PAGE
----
Some thoughts about educational games for the iPad


One of the reasons I treated myself to an iPad last year was that I saw great potential for educational (and fun) games for kids. I was hoping we could further delay getting a Wii or DS or other console, and nudge the kids into some educational games to boot.
I have been pleased so far, but of course the games are mixed. I thought I would share some thoughts about different kinds (and qualities) of educational games, using a few examples as case studies.

My favorite pair of educational games for the iPad is the Stack the States (and Countries) games.
The game works like this: You answer trivia questions about the states, when you get an answer right, you get to stack the states. Once you reach a certain line, you are awarded a state on your map. The gameplay is a simple physics/puzzle game, where you have to figure out how the shapes fit together, and balance them to reach the line.
Why am I a fan? First, it is pretty fun. The physics-based puzzle gameplay is challenging in a simple video game way.
The second reason that I like it is that it does a good job mapping the relevant dimensions of gameplay map onto  good educational dimensions. What the heck does that mean? Instead of just being a glorified trivia game, where you get points for answering questions right, the stacking task integrates relevant state facts into the game itself. In this specific case, you naturally learn the shapes and sizes of the states as you do the stacking. I bet a few hours of playing this game, and kids could do a pretty good job sorting states from smallest to biggest, without even trying to memorize this.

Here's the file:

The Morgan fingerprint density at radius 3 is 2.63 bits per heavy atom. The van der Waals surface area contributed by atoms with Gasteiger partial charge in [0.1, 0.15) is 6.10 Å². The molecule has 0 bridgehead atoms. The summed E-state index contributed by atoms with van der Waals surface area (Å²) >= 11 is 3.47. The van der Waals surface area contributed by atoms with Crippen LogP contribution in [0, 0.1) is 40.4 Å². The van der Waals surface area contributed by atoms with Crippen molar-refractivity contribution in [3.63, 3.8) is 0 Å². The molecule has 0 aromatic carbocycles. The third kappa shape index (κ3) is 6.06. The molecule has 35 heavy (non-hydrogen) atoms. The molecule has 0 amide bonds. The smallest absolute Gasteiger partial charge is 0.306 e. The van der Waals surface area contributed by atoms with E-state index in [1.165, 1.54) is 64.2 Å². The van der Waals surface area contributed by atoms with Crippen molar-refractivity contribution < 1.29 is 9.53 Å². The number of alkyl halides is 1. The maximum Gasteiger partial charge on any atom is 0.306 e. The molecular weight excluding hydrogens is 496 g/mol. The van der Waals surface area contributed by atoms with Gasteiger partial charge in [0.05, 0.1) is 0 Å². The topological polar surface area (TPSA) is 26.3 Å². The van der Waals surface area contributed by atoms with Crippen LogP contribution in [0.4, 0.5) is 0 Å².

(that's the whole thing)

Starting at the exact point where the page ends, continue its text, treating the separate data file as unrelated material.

For improvement, I would love a difficulty setting for the trivia questions, which are fairly limited right now. But for a 3.00 purchase, I have gotten more than my money’s worth. I highly recommend it.

Another game, which don’t like as much, but still ok, (and is typical educational software fare) is called Math Ninja.
This is a very simple arcade shoot-em up, where you answer math questions (addition, subtraction, multiplication, division) in between rounds of shooting evil robot cats and dogs. This game follows the model of bribing kids to do math drills by interpersing them with a video game. I am not totally against this approach (and this game is a pretty good execution, you don’t just get points, but you unlock weapons by answering more questions quickly). Sometimes you just need to practice, and drill, and math facts are a likely candidate. I am ok with bribing my kids to memorize the times tables just so long as that doesn’t become how they think of all math.

Anyways, those are a few quick thoughts. Any other iPad educational game recommendations out there? The boys have discovered the periodic table of elements, thanks to They Might Be Giants. I wonder if there is a game to be made from that?


About Cedar Riener

College psychology professor, husband, father.
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